Eircom's biggest lenders face battle to recover debts
EIRCOM'S biggest lenders face a tougher battle than had been expected to prevent other lenders sharing in any payouts or a stake in the business that is handed over as the result of a restructuring.
The company is in talks with its most senior lenders in an effort to "restructure" its unsustainable €3.75bn debt burden. The most senior 'first-lien' lenders are owed €2.36bn.
They have the best-secured of Eircom's €3.7bn of outstanding loans and bonds and are the only lenders with a seat at the talks table.
Now, however, it has emerged that contracts which were put in place when Eircom borrowed the money in 2007 do not include a key clause to set out rules for cancelling the claims of some lower-down creditors in the event of any restructuring.
This will make it harder for senior lenders to reach a deal with the company without having to offer the other lenders a share in the proceeds.
A 'security release' clause is normally part of the inter-creditor loan agreement that sets out the relationship between each class of lender when big corporates borrow money.
It includes conditions to be met before any lenders' claim can be cancelled, but also acts as a key protection for senior lenders because it features tools to make sure that they are last in line to suffer a loss if a company cannot repay all of its debt.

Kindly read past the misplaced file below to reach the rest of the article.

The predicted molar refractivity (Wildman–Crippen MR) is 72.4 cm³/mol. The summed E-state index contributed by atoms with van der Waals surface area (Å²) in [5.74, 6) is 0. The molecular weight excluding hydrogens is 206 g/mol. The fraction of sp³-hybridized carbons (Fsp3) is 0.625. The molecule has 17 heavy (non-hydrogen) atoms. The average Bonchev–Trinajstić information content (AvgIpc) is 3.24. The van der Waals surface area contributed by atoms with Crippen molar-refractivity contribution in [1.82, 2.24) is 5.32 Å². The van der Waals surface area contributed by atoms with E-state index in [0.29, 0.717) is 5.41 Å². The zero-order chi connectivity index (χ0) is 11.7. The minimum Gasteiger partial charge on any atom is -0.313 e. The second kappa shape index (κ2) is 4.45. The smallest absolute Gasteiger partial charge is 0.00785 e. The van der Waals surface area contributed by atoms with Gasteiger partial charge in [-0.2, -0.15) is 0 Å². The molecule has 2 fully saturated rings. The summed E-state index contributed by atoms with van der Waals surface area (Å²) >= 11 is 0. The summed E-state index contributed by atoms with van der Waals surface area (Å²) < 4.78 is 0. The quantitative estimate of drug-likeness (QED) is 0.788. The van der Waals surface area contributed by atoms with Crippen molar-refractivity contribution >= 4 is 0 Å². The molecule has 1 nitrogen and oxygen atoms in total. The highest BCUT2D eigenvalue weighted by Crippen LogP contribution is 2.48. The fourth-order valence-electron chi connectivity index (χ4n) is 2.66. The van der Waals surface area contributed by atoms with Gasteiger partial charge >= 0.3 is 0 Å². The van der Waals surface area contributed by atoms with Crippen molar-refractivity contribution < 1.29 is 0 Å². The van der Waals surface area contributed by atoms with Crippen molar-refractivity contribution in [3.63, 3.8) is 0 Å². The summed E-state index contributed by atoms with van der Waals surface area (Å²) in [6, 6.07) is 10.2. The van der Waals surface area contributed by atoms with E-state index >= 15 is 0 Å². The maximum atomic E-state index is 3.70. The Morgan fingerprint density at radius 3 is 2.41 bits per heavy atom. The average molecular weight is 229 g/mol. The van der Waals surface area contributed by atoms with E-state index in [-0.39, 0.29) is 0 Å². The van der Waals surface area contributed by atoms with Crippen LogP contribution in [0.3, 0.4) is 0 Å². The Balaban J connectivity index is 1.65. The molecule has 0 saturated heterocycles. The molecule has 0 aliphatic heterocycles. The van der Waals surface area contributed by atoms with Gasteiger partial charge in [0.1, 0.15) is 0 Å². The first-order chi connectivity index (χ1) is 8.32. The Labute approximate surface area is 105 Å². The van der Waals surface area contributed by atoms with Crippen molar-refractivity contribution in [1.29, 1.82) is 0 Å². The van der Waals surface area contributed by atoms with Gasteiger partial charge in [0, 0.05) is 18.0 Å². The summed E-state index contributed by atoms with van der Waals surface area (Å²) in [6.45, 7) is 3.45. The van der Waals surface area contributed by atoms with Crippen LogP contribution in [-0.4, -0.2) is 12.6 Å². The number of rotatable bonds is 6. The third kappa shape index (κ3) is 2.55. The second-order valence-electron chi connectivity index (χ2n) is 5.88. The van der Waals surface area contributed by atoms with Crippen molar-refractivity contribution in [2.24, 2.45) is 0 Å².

The Eircom loan contracts do not include such a clause, legal sources involved in the case have confirmed to the Irish Independent.
It means Eircom's first-lien loans and a group of second-lien lenders who are owed €350m both have claims that are secured on the company and its assets.
A report in 'Capital Structure' -- a specialist debt-market news service -- said that after discovering the absence of the clause the senior lenders were now getting up to speed on Irish examinership law.
Senior lenders to Eircom are confident that they stand to be repaid most of what they are owed, even if it ends up in court.
Talks on restructuring Eircom's debt got under way earlier this month. Most of those who are involved think "restructuring" is likely to mean an attempt to write off €1.3bn of the company's least well-secured debt.
Eircom's owners will only able to retain control if they can come up with around €300m to support the company.